Sunday, November 09, 2008

She Works Hard For The Money

I am a Money Map Coach. This is one of the ministries in my church. It's a difficult, but rewarding ministry to participate in. I was doing a Bible study today related to Money Map Coaching, where I read this:

10For even when we were with you, we gave you this rule: "If a man will not work, he shall not eat."

11We hear that some among you are idle. They are not busy; they are busybodies. 12Such people we command and urge in the Lord Jesus Christ to settle down and earn the bread they eat.

14If anyone does not obey our instruction in this letter, take special note of him. Do not associate with him, in order that he may feel ashamed.

And it struck me that this is difficult to reconcile with this:

42For I was hungry and you gave me nothing to eat, I was thirsty and you gave me nothing to drink, 43I was a stranger and you did not invite me in, I needed clothes and you did not clothe me, I was sick and in prison and you did not look after me.'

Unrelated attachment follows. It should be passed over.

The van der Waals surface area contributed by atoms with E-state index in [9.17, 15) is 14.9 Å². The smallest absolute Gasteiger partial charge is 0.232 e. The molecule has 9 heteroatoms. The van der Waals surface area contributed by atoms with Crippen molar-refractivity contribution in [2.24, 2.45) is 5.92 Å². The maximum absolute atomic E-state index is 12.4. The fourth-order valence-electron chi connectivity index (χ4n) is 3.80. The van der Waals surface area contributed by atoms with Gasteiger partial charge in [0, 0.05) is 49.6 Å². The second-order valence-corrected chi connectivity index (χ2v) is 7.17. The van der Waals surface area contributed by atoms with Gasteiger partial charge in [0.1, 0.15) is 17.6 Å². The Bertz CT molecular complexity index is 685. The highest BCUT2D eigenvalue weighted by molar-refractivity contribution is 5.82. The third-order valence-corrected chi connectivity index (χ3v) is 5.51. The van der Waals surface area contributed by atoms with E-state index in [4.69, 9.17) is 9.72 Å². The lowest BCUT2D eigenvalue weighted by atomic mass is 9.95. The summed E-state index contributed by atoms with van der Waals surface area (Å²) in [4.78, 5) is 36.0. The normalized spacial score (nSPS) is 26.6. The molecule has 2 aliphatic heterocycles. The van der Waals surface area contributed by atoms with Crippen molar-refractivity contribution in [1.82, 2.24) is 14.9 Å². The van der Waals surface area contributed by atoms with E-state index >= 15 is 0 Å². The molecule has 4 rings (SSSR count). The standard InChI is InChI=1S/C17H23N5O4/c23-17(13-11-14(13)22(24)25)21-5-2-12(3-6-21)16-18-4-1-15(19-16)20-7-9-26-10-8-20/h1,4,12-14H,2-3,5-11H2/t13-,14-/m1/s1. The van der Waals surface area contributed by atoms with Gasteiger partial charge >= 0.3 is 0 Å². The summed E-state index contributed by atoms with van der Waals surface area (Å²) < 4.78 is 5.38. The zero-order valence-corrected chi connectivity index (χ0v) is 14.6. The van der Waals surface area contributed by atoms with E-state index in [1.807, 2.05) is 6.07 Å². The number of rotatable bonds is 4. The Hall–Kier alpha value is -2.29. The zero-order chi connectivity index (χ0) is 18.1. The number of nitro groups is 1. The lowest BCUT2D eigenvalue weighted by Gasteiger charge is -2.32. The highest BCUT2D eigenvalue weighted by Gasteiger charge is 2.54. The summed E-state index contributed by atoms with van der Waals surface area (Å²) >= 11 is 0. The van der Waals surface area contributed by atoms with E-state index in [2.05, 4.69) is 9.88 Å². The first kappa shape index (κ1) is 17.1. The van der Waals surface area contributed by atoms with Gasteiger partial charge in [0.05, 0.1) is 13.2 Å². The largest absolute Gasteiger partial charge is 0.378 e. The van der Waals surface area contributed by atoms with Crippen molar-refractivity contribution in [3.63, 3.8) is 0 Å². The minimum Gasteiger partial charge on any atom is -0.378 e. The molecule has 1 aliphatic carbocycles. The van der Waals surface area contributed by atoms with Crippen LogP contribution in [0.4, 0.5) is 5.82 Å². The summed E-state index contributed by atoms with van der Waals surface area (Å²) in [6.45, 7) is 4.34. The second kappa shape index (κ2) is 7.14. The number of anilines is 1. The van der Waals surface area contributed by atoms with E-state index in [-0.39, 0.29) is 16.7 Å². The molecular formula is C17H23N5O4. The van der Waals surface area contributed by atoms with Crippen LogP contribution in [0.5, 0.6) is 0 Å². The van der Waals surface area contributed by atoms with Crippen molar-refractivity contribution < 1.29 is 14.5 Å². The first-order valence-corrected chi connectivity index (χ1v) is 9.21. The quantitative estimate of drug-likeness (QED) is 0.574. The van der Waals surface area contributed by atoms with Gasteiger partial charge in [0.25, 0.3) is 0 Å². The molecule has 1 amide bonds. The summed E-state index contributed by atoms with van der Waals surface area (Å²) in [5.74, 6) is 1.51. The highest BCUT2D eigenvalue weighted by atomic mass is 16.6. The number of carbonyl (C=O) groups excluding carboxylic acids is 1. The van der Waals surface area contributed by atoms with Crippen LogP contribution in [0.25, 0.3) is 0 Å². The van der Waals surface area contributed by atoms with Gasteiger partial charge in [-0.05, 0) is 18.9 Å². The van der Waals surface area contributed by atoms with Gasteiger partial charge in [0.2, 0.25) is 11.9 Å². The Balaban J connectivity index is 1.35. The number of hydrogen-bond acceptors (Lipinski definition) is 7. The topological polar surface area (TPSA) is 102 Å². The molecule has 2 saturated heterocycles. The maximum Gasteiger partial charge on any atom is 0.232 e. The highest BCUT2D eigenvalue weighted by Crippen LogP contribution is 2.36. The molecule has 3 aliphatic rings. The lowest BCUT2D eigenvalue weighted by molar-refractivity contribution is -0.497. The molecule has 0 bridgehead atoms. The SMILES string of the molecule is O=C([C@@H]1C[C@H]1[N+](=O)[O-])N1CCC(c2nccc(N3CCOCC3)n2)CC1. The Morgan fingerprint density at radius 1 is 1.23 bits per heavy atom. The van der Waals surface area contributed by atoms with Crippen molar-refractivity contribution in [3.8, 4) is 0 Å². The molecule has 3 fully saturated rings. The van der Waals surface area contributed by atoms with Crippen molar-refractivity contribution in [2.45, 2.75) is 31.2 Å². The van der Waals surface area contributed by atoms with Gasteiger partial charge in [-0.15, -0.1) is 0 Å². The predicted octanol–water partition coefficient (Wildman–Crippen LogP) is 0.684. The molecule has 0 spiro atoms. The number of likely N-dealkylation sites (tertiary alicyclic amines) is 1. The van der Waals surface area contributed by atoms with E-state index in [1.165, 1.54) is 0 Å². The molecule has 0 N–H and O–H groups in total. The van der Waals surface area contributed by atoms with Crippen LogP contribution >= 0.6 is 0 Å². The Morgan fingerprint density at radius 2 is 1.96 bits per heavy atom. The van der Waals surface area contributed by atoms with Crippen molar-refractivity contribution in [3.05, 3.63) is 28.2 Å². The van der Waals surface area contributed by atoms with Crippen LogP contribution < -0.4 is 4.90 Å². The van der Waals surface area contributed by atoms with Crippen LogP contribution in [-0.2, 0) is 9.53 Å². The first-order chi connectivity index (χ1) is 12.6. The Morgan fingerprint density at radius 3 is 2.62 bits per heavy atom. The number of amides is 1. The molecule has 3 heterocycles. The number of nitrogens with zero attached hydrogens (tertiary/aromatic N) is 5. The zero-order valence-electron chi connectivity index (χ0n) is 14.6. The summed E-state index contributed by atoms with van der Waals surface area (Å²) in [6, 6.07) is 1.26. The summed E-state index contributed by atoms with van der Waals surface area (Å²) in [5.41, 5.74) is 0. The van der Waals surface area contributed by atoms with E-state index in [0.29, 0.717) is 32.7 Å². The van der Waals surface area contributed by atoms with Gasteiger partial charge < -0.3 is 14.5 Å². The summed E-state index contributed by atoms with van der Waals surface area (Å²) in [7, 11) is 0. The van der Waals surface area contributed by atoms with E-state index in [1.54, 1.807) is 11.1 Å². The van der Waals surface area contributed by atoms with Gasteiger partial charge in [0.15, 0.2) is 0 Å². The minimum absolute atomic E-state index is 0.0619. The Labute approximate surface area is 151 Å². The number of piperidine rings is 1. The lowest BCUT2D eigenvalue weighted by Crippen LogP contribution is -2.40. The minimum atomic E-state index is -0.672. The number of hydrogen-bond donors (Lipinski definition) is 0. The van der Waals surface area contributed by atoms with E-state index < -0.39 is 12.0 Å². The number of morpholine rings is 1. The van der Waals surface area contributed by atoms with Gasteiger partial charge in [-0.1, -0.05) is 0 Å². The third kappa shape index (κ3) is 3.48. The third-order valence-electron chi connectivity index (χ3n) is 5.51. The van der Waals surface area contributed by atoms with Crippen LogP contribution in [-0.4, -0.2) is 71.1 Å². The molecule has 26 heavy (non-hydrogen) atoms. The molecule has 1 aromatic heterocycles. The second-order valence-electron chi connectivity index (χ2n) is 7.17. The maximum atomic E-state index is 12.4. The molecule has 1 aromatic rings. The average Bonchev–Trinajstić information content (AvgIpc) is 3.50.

44"They also will answer, 'Lord, when did we see you hungry or thirsty or a stranger or needing clothes or sick or in prison, and did not help you?'

45"He will reply, 'I tell you the truth, whatever you did not do for one of the least of these, you did not do for me.'"

In this passage, Jesus seems to identify directly with the poor. And he tells us that when we fail to feed the poor, we are rejecting Jesus himself. But in the first passage, we have Paul (and Silas and Timothy) telling us not associate ourselves with those who don't work. Holy Biblical contradiction, Batman!